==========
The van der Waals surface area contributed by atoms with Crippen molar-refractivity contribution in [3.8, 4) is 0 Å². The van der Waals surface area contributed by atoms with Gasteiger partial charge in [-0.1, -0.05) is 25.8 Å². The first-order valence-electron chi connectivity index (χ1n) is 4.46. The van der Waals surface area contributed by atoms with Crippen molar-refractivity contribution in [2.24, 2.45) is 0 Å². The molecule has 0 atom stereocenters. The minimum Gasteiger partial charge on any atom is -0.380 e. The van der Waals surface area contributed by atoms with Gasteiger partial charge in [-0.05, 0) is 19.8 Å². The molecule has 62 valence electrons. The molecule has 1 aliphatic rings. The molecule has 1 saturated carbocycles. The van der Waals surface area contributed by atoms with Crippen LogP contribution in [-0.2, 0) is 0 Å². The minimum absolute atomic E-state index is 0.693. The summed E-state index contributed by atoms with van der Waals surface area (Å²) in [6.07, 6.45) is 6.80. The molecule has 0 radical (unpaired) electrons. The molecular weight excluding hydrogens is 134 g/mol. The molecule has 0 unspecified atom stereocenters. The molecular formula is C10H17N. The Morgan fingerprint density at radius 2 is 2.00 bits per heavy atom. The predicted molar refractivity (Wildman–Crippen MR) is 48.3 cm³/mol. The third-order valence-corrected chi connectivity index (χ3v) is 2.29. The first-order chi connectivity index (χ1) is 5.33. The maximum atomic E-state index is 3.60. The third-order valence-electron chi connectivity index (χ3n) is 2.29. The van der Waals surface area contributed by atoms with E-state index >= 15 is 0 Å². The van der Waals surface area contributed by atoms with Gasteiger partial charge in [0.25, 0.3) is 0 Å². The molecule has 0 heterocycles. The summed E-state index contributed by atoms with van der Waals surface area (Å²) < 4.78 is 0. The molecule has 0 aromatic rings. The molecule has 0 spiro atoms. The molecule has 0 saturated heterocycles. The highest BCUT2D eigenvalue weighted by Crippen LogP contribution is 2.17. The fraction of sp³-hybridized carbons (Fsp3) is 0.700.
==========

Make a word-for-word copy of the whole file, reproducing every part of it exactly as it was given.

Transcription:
The van der Waals surface area contributed by atoms with Crippen molar-refractivity contribution in [3.8, 4) is 0 Å². The van der Waals surface area contributed by atoms with Gasteiger partial charge in [-0.1, -0.05) is 25.8 Å². The first-order valence-electron chi connectivity index (χ1n) is 4.46. The van der Waals surface area contributed by atoms with Crippen molar-refractivity contribution in [2.24, 2.45) is 0 Å². The molecule has 0 atom stereocenters. The minimum Gasteiger partial charge on any atom is -0.380 e. The van der Waals surface area contributed by atoms with Gasteiger partial charge in [-0.05, 0) is 19.8 Å². The molecule has 62 valence electrons. The molecule has 1 aliphatic rings. The molecule has 1 saturated carbocycles. The van der Waals surface area contributed by atoms with Crippen LogP contribution in [-0.2, 0) is 0 Å². The minimum absolute atomic E-state index is 0.693. The summed E-state index contributed by atoms with van der Waals surface area (Å²) in [6.07, 6.45) is 6.80. The molecule has 0 radical (unpaired) electrons. The molecular weight excluding hydrogens is 134 g/mol. The molecule has 0 unspecified atom stereocenters. The molecular formula is C10H17N. The Morgan fingerprint density at radius 2 is 2.00 bits per heavy atom. The predicted molar refractivity (Wildman–Crippen MR) is 48.3 cm³/mol. The third-order valence-corrected chi connectivity index (χ3v) is 2.29. The first-order chi connectivity index (χ1) is 5.33. The maximum atomic E-state index is 3.60. The third-order valence-electron chi connectivity index (χ3n) is 2.29. The van der Waals surface area contributed by atoms with E-state index >= 15 is 0 Å². The van der Waals surface area contributed by atoms with Gasteiger partial charge in [0.25, 0.3) is 0 Å². The molecule has 0 heterocycles. The summed E-state index contributed by atoms with van der Waals surface area (Å²) < 4.78 is 0. The molecule has 0 aromatic rings. The molecule has 0 spiro atoms. The molecule has 0 saturated heterocycles. The highest BCUT2D eigenvalue weighted by Crippen LogP contribution is 2.17. The fraction of sp³-hybridized carbons (Fsp3) is 0.700.